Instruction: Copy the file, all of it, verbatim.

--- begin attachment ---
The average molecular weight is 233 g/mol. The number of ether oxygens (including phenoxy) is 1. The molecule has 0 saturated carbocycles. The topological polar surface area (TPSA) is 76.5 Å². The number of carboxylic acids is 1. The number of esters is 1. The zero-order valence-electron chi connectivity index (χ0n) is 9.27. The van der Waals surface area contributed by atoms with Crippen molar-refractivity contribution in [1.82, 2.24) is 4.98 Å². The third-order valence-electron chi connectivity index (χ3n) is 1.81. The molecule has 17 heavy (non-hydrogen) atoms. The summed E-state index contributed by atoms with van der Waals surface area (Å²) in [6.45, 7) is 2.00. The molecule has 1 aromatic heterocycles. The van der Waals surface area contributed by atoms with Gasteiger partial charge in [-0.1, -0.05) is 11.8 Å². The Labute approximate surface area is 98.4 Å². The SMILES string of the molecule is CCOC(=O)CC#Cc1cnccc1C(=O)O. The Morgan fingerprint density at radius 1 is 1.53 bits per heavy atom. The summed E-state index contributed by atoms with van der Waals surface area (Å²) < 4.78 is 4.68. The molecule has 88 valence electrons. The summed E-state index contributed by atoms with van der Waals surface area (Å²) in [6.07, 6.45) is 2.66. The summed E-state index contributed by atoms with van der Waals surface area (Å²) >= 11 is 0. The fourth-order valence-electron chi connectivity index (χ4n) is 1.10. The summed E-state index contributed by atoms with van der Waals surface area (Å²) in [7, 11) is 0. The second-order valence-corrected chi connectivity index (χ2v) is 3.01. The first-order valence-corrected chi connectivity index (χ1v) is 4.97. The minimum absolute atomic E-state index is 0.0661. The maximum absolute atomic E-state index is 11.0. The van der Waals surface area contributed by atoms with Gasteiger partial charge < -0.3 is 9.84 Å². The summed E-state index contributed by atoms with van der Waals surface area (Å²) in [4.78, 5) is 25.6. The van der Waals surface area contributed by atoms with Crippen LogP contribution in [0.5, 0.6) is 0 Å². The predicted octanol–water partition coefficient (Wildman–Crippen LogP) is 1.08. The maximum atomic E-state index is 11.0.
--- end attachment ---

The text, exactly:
The average molecular weight is 233 g/mol. The number of ether oxygens (including phenoxy) is 1. The molecule has 0 saturated carbocycles. The topological polar surface area (TPSA) is 76.5 Å². The number of carboxylic acids is 1. The number of esters is 1. The zero-order valence-electron chi connectivity index (χ0n) is 9.27. The van der Waals surface area contributed by atoms with Crippen molar-refractivity contribution in [1.82, 2.24) is 4.98 Å². The third-order valence-electron chi connectivity index (χ3n) is 1.81. The molecule has 17 heavy (non-hydrogen) atoms. The summed E-state index contributed by atoms with van der Waals surface area (Å²) in [6.45, 7) is 2.00. The molecule has 1 aromatic heterocycles. The van der Waals surface area contributed by atoms with Gasteiger partial charge in [-0.1, -0.05) is 11.8 Å². The Labute approximate surface area is 98.4 Å². The SMILES string of the molecule is CCOC(=O)CC#Cc1cnccc1C(=O)O. The Morgan fingerprint density at radius 1 is 1.53 bits per heavy atom. The summed E-state index contributed by atoms with van der Waals surface area (Å²) < 4.78 is 4.68. The molecule has 88 valence electrons. The summed E-state index contributed by atoms with van der Waals surface area (Å²) in [6.07, 6.45) is 2.66. The summed E-state index contributed by atoms with van der Waals surface area (Å²) >= 11 is 0. The fourth-order valence-electron chi connectivity index (χ4n) is 1.10. The summed E-state index contributed by atoms with van der Waals surface area (Å²) in [7, 11) is 0. The second-order valence-corrected chi connectivity index (χ2v) is 3.01. The first-order valence-corrected chi connectivity index (χ1v) is 4.97. The minimum absolute atomic E-state index is 0.0661. The maximum absolute atomic E-state index is 11.0. The van der Waals surface area contributed by atoms with Gasteiger partial charge < -0.3 is 9.84 Å². The summed E-state index contributed by atoms with van der Waals surface area (Å²) in [4.78, 5) is 25.6. The van der Waals surface area contributed by atoms with Crippen LogP contribution in [0.5, 0.6) is 0 Å². The predicted octanol–water partition coefficient (Wildman–Crippen LogP) is 1.08. The maximum atomic E-state index is 11.0.